You may be surprised to hear that immigrants in our nation’s heartland comprise an important and growing segment of the population. In Kansas this holds particularly true, with one in 14 residents here being foreign-born, according to the American Immigration Council. Many industries now rely heavily on the state’s immigrant labor force, including the construction industry, where foreign-born individuals make up 15 percent of the workforce.
This growing number of immigrants translates into a growing English Language Learner (ELL) population in Kansas schools. As of 2018, there were about 44,000 ELLs in Kansas who comprised about 9.3 percent of the total PreK-12 student population.
If you want to take advantage of the rising number of professional opportunities for Kansas’ ESL teachers, you’ll need to earn ESL certification as part of your teaching license.
These steps will show you exactly how to earn TESOL certification (Teaching English to Speakers of Other Languages) and become an ESL teacher in Kansas:
Step 1. Earn a Degree in TESOL and Qualify to Become an ESL Teacher in Kansas
In Kansas, ESL teachers hold elementary, middle, or secondary licenses and a teaching endorsement in TESOL (PK-12). Therefore, if you’re new to the teaching field and haven’t yet earned a bachelor’s degree, learning how to become an ESL teacher first involves earning a bachelor’s or master’s degree in elementary education or in a subject area in middle or secondary education that’s part of an approved teacher preparation program.
Then, to earn a TESOL endorsement alongside your teaching license, you’ll choose a minor, track, or concentration in ESL. Topics within an ESL program include:
- Language in Culture and Society
- Instructional Approaches for ESOL learners
- Second Language Acquisition
- Diagnosis and Remediation in Second Language Education
Note: The Kansas State Department of Education no longer requires teachers to complete an approved program of study in ESL to earn a TESOL endorsement. Instead, you can earn this endorsement by passing the appropriate Praxis exam (see Step 2). However, most individuals choose to complete an ESL program to ensure they’re adequately prepared to pass the required Praxis content exam.
Already a Kansas licensed educator and want to add a TESOL endorsement?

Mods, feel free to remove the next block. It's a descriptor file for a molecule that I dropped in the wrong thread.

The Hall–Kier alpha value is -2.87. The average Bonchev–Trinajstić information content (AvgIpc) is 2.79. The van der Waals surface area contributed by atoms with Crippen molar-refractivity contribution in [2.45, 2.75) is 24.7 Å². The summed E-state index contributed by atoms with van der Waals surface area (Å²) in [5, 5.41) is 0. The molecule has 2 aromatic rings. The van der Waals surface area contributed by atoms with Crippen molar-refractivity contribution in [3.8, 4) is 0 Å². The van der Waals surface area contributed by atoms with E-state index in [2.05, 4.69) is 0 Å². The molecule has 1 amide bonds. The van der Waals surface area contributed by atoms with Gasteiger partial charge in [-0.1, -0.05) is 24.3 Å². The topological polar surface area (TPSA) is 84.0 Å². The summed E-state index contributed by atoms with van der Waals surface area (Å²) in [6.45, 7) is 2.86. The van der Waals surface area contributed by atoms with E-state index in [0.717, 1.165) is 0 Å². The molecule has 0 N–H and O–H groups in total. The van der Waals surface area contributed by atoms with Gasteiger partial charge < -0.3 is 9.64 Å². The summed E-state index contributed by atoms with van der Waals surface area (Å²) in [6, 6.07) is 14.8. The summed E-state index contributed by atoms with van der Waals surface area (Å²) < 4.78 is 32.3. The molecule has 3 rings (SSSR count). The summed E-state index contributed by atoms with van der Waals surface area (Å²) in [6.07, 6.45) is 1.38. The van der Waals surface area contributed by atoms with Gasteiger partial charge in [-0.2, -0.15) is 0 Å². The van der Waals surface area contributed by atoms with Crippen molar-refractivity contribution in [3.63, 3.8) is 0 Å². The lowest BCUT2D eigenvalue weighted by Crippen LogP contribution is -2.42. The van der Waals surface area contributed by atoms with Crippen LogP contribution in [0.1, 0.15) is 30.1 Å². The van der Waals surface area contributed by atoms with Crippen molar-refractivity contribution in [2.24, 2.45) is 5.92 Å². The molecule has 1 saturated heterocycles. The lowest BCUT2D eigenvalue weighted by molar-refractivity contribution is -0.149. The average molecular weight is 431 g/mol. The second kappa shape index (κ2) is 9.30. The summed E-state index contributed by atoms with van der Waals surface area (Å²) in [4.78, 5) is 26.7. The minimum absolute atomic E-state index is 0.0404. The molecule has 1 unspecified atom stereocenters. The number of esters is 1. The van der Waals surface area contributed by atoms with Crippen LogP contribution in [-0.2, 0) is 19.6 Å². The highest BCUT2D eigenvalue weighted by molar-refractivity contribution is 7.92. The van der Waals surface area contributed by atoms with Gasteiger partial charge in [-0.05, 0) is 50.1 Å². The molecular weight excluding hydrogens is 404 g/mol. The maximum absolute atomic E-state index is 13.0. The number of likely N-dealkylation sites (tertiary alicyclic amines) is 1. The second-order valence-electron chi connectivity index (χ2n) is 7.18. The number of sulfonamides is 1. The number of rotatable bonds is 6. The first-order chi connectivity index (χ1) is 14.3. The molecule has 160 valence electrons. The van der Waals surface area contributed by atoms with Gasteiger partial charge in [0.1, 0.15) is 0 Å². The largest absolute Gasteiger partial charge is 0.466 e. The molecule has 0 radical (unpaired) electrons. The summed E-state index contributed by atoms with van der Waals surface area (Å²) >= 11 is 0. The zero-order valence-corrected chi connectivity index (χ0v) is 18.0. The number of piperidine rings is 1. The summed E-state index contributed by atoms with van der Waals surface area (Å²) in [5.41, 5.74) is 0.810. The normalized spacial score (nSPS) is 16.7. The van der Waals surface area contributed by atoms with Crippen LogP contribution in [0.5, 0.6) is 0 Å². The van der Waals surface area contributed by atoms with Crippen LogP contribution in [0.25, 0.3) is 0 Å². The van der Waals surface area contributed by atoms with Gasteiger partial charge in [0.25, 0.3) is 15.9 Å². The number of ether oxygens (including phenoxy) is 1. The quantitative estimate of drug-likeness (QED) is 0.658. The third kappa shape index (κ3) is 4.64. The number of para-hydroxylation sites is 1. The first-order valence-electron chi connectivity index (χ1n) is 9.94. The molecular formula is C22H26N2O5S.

If you already hold a Kansas educator license and you want to add a TESOL endorsement, you can pursue an undergraduate certificate, graduate certificate, or master’s in ESL.
For example, the University of Kansas offers an Online Master’s in TESOL, as well as a Licensure Endorsement-Only Track in TESOL.
While certificate programs provide a swift route to a TESOL endorsement, many choose a master’s degree to broaden their professional opportunities and increase their earning potential. And in Kansas, a graduate degree can help you transition to a Professional Teaching License. (See Step 4.)
Already have a bachelor’s degree?
If you already have a bachelor’s or master’s degree from an accredited college or university, you may qualify for the Restricted Teaching License Alternative Pathway. To qualify, your degree must be in a content area in an area you want to teach. You can start teaching immediately while completing the required educational pedagogy courses to become fully licensed.
Read more about the Restricted Teaching License Alternative Pathway here.
You may also use your bachelor’s degree in another field toward a master’s degree leading to an initial teaching license. Many schools that offer bachelor’s level programs within a teacher preparation program also offer programs at the master’s level. These programs include all of the coursework and practical experiences necessary to earn your initial teaching license in Kansas.
Step 2. Pass the Required Exams
Educational Testing Service provides the testing services for prospective Kansas teachers, at the pedagogical and content area levels. Known as the Praxis exams, all teachers must pass at least one of the four pedagogy exams. Then you must pass the Praxis II content area exam(s) that correlates to the subject(s) you wish to teach. (Basic skills are not tested when you apply for licensure, as it is assumed they were assessed during your teacher preparation program).
In order to receive your Initial License, you must pass one of the following exams:
- Principles of Learning and Teaching: Grades K-6 (160)
- Principles of Learning and Teaching: Grades 5-9 (160)